Location parameter

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In statistics, a location family is a class of probability distributions that is parametrized by a scalar- or vector-valued parameter x_0, which determines the "location" or shift of the distribution. Formally, this means that the probability density functions or probability mass functions in this class have the form

f_{x_0}(x) = f(x - x_0).

Here, x_0 is called the location parameter. Examples of location parameters include the mean, the median, and the mode.

Thus in the one-dimensional case if x_0 is increased, the probability density or mass function shifts rigidly to the right, maintaining its exact shape.

A location parameter can also be found in families having more than one parameter, such as location-scale families. In this case, the probability density function or probability mass function will be a special case of the more general form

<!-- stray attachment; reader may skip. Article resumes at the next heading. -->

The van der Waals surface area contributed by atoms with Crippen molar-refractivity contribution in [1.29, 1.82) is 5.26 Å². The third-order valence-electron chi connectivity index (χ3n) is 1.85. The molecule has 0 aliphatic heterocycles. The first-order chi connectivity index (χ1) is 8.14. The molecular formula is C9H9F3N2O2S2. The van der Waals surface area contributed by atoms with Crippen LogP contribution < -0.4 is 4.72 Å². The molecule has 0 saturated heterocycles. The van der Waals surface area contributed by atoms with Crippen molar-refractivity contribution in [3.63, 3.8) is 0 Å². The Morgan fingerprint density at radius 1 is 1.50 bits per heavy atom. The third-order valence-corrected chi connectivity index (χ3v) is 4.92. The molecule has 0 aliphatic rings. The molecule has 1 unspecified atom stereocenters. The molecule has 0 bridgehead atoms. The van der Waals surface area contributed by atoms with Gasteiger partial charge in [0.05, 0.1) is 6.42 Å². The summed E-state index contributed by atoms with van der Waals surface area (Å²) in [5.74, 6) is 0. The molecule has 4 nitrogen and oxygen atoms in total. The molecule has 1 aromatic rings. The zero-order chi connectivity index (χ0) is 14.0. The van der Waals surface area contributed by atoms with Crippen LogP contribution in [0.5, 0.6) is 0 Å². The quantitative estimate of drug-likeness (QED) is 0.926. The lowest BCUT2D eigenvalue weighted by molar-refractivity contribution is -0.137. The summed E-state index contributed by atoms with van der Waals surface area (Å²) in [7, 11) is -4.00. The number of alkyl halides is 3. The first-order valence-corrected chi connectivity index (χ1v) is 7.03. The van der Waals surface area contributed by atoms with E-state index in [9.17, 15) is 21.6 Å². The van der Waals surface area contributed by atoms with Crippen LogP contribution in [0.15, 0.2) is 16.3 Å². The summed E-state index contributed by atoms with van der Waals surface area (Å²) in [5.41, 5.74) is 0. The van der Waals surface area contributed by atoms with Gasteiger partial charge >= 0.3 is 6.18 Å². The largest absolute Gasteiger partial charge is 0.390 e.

f_{x_0,\theta}(x) = f_\theta(x-x_0)

where x_0 is the location parameter, θ represents additional parameters, and f_\theta is a function parametrized on the additional parameters.

Additive noise[edit]

An alternative way of thinking of location families is through the concept of additive noise. If x_0 is a constant and W is random noise with probability density f_W(w), then X = x_0 + W has probability density f_{x_0}(x) = f_W(x-x_0) and its distribution is therefore part of a location family.

See also[edit]